Iran Nuclear NewsIran Using Loophole in Nuclear Agreement

Iran Using Loophole in Nuclear Agreement

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AP: Iran is continuing with a key process used to enrich uranium, which can be used to make nuclear weapons, but it is not violating an agreement to stop such activities because of a loophole in the deal, diplomats said Tuesday. The diplomats told The Associated Press that Tehran is still turning tons of raw uranium into uranium metal. The metal is a precursor of uranium hexafluoride – a substance that can then be used to produce weapons-grade uranium.
Associated Press

By GEORGE JAHN

VIENNA, Austria – Iran is continuing with a key process used to enrich uranium, which can be used to make nuclear weapons, but it is not violating an agreement to stop such activities because of a loophole in the deal, diplomats said Tuesday.

The diplomats told The Associated Press that Tehran is still turning tons of raw uranium into uranium metal. The metal is a precursor of uranium hexafluoride – a substance that can then be used to produce weapons-grade uranium.

Concerns about Iran grew after revelations in mid-2002 of two secret nuclear facilities – a uranium enrichment plant at Natanz and a heavy water production plant near Arak. That led to a subsequent IAEA investigation of what turned out to be nearly two decades of covert nuclear activities, including suspicious “dual use” experiments that can be linked to weapons programs.

Iran agreed last month to stop enriching uranium while it negotiates with France, Germany and Britain on the terms of a long-term deal to provide the country with technological help in creating a peaceful nuclear program and other forms of aid.

The Vienna-based International Atomic Energy Agency agreed to police the agreement and has placed seals on feed points at Iran’s enrichment plant at Isfahan, meant to prevent new material from being introduced into the facilities.

Speaking on condition of anonymity, a senior diplomat familiar with Iran’s nuclear dossier said those seals remained in place Tuesday, meaning Iran was only converting raw “yellowcake” uranium already in the pipeline into uranium metal.

That, he said, was allowed under the terms of the agreement reached between the Europeans and Tehran, which permits Iran to convert all of the 37 tons of yellowcake that was already being converted when the deal was struck into a “stable state.”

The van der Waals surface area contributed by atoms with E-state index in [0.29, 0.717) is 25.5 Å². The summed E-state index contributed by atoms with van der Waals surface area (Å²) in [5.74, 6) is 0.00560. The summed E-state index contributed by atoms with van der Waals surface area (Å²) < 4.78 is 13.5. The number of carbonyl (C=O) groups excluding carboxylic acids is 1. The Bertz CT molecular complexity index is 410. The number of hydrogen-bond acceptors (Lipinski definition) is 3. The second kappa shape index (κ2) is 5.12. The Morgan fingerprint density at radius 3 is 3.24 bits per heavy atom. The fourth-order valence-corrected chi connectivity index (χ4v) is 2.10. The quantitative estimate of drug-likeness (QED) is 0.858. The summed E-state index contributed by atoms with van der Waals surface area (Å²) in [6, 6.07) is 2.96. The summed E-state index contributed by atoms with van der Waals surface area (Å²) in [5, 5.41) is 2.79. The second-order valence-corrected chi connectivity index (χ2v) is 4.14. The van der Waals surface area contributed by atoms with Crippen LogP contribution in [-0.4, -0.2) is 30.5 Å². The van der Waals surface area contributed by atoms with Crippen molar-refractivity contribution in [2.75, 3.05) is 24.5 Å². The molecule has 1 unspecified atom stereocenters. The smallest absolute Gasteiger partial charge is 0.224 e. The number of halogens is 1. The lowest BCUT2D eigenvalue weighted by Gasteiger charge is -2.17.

Much of those 37 tons was in the form of a liquid, and the immediate next step would be to turn it into the more “stable state” of uranium metal, said the diplomat.

“All of it was already in the pipeline,” he said.

A diplomat from the European Union, which was also party to the deal negotiated by France, Germany and Britain, said Tuesday that the Europeans were reserving judgment on Iran’s move but it appeared not to be in violation of the suspension agreement.

About three tons of this amount already was fully converted in November into the end product of uranium hexafluoride – the gas that is enriched into fuel- or weapons-grade uranium. At the time, that move raised doubts about how serious Iran was about reaching a deal on suspension.

Nuclear experts say that when fully processed, the 37 tons of yellowcake can theoretically yield more than 200 pounds of weapons-grade uranium, enough to make five crude nuclear weapons.

The issue of enrichment is extremely sensitive as the international community tries to determine if Iran is using its nuclear program for peaceful purposes only, as Tehran insists, or trying to make weapons.

The United States says Iran is working to produce nuclear weapons – something Tehran denies, saying it looks to atomic power purely as an energy source.

Iran agreed to suspend its enrichment program last year, in an effort to build international trust. But that commitment eroded over the subsequent months – until the new agreement in November on suspension.

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